Dungeon Mastery Principles
I’m still working on figuring out what my ideal dungeon mastering approach is. To that end I’ve cobbled together some essential principles. These are the things you do when you play that aren’t rules or even exactly techniques.* They’re the things I want to think about when I’m not sure what to say next, or when I want to make what I say next as striking as possible.
I’m not competent or even particularly good at most of these yet, but it’s a target to shoot for.
Channel the dungeon
Use your intuition of the dungeon world to good effect, so that when the PC’s do something, you can come back at them with twisted environments, hair-raising situations, and exciting turns. This is about keeping a heap of dungeon-flavored stuff, smells, situations, and descriptions on hand so you can wield it with authority when needed. Make the game real and interesting.
Aim the game at the characters
Make the game real and interest for the characters. Address the characters by name paint a picture of their situation. Put them in the world.
Aim the game session at the players
Don’t forget that this is about friends having fun together. Don’t neglect the food, environment, music, small talk and horsing around that’s part of a game session.
Put the dungeon in the imagination
Lead with cool imaginary stuff and put rules stuff second. Make it so that you can literally see the current situation in your mind’s eye. Convey that to the players. Then use rules stuff to make sure everyone understands how that situation impacts dice rolls and things like that.
Don’t get precious about “my stuff”
Players will mess up your plots, kill your villains, mock and ignore your PCs, tear up your plot, and meet your well-laid plan with indifference. Let them, but make it fun. On the other hand, if you absolutely need them to go on a particular mission or talk to a particular guy, just tell them. That’s game session stuff, not character stuff.
Give stuff names and make it act like it deserves that name. Make it up. Write it down. If a character asks who built the dungeon, make up some cool ancient civilization. Give the barkeep a name and a personality. Provide an interesting history about the +2 dagger when it’s needed. Also, give the monsters an opportunity to act like people, when that’s needed. Or even better, make the monsters act like totally twisted alien strange deformed things when it will cause the characters maximum consternation.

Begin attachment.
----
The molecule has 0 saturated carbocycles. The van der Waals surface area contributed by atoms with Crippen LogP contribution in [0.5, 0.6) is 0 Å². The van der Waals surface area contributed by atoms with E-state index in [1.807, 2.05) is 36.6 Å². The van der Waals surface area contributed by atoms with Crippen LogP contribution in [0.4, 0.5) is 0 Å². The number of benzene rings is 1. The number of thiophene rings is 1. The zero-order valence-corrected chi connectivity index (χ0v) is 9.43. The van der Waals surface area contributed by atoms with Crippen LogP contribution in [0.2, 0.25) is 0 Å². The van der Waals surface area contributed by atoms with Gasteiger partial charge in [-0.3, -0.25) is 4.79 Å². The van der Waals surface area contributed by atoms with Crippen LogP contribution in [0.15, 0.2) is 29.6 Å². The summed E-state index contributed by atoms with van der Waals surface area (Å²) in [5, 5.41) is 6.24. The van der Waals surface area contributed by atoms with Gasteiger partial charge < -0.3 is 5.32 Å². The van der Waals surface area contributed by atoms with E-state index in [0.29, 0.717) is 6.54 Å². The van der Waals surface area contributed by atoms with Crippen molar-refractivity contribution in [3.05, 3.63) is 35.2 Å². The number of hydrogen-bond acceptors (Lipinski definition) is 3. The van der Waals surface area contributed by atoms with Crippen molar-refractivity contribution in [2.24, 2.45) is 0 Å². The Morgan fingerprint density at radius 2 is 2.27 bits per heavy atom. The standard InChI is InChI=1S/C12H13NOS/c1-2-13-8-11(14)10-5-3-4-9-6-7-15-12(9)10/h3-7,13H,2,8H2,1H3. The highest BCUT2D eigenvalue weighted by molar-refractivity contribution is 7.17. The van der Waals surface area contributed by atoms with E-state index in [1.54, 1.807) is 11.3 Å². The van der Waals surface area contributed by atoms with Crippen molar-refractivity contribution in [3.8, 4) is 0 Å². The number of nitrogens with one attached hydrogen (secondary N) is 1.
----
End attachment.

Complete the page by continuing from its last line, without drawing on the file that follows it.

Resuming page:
Whenever appropriate draw connections between all that named stuff. Connect the +2 dagger with the lost civilization, the barkeep with the hireling, and the twisted monster thing with the dewy-eyed priestess at the temple. Draw those connections back to a character. So the forgotten god of the ancient civilization doesn’t just enervate the magic dagger, but it whispers tantalizing secrets to one of the PCs in her dreams.
Keep the world lively and alive even when it’s off screen – just enough to make the character’s lives interesting. So when the characters come back to a previous area, maybe it has new denizens. I was listening to a podcast yesterday where the party kept abandoning dead hirelings around the place – until one of them came shuffling up to them in full ghoul mode. That’s thinking offscreen. If the characters find the evil temple where the ritual is in full swing, and decide to retreat back out of the dungeon instead of interrupting it, think about what that ritual just did to make their lives more interesting.
Realizing that these are the principles I want has been pretty good for me in terms of evaluating my own dungeon mastering style. A simple list of priorities is really helpful to me. It helps keep me from going off on my own creative tangent instead of concentrating on what will make the game great. This is just a tentative list. There’s probably stuff missing, as well as stuff I left out, that other people really want on their own list.
* I’m taking principles (again) from Vincent Baker’s Apocalypse World, with some repurposing for myself. In that game, the principles are those things you think about when you’re the GM and it’s your turn to speak. They inform what you say. Some of Vincent’s principles are specific to his game, and some are night universal. I’ve stolen from Vincent freely. Sorry, Vincent.